Building Proposals that Close Deals

Building Proposals that Close Deals

I am very excited today to be in Fredericton, NB to deliver a full day workshop on proposal development for Sport NB and Recreation NB. These two membership-based associations truly understand providing value for their members. They both know that their members are seeking additional revenue other than just membership fees, and sponsorship is one of those alternate channels. So, they engaged us to deliver this full day workshop—and then another one tomorrow on activation and sponsor fulfilment!

In Fredericton today, the participants are involved in a full eight hours of understanding, lecture, and hands-on participation in building sponsorship proposals that actually work. I thought I would share some of that knowledge with the rest of you today in this week’s TMC. Here are what I refer to as the four key steps to proposal success.

  • Understand the prospect’s needs. This means extensive discovery sessions. Before you can build a proposal, you need to know the prospect’s specific goals. Are they sales? Is it about building brand awareness? Is it a PR or GR move? Perhaps it is about employee engagement. Perhaps it is all of these! What have they done in the past? How has it worked? What worked for them and what failed—and most importantly why? Until you know all of this and more, you cannot build an effective proposal.
  • Know what you have available to sell and what it is worth! You cannot open a retail store without knowing what products you have on your shelf before you market yourself. Likewise, to build an effective proposal, you need to know what assets you have available and their real market values. Perhaps they are activation opportunities such as sampling or product showcasing; perhaps they are social media opportunities with your audience. You need to know who your audience is and whom you can deliver—that is a huge part of knowing what you have to sell! It is pretty hard to build a proposal unless you know what is available for sale.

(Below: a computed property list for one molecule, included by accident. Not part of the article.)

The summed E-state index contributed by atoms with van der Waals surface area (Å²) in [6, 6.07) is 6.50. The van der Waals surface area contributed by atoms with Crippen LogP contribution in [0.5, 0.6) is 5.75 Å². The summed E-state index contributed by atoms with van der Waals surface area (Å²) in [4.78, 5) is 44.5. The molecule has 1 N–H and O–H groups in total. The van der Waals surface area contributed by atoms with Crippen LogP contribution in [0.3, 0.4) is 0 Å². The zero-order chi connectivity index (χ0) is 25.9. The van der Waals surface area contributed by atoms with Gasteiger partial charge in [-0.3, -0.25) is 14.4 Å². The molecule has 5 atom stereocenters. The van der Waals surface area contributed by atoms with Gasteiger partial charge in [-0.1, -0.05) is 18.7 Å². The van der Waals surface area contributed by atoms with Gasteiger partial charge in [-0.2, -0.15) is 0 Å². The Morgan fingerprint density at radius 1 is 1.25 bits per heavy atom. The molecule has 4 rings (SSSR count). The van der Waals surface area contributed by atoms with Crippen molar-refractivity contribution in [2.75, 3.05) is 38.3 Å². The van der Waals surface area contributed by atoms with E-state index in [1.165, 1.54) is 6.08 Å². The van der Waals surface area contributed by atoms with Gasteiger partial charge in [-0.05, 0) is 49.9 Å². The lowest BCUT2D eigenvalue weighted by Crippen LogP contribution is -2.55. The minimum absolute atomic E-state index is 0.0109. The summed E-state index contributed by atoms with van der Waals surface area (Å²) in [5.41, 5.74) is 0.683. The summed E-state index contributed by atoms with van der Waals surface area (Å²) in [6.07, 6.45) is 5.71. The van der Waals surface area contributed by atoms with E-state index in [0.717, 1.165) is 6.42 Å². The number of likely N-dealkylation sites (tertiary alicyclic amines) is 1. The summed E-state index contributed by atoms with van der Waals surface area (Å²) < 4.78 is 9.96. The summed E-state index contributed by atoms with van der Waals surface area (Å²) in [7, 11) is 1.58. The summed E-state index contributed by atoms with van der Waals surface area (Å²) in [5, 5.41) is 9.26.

• Understand their budget. Unless you know how much the prospect plans to invest, you really cannot build a proposal. This means that, as part of the discovery session, you need to determine the prospect’s budget. It may be a set ceiling number, a range, or even two to three ranges. (They may be interested seeing two or three options in different price ranges.) Until you know the budget, you cannot build the proposal.
  • Custom build the proposal! The proposal must be customized. It should only include those assets that will actually help the sponsor achieve their goals—not a bunch of “fluff” that you need to “dump” such as tickets to the event/festival/gala that they will not use! And finally, the customized proposal should really be your final presentation. If you have interacted well with the prospect and done all your due diligence, the actual presentation of a proposal should already be agreed to. There should be no surprises and the prospect should have already agreed to every aspect you are presenting. The proposal should be nothing more than a document recapping what you have both already agreed to and an opportunity for them to sign off and move forward.

I know this simplifies the process, but it is the tried and true process I have used for the past 25+ years of my sponsorship sales experience and almost 20 years of working successfully with clients on developing sponsorship proposals that close deals!

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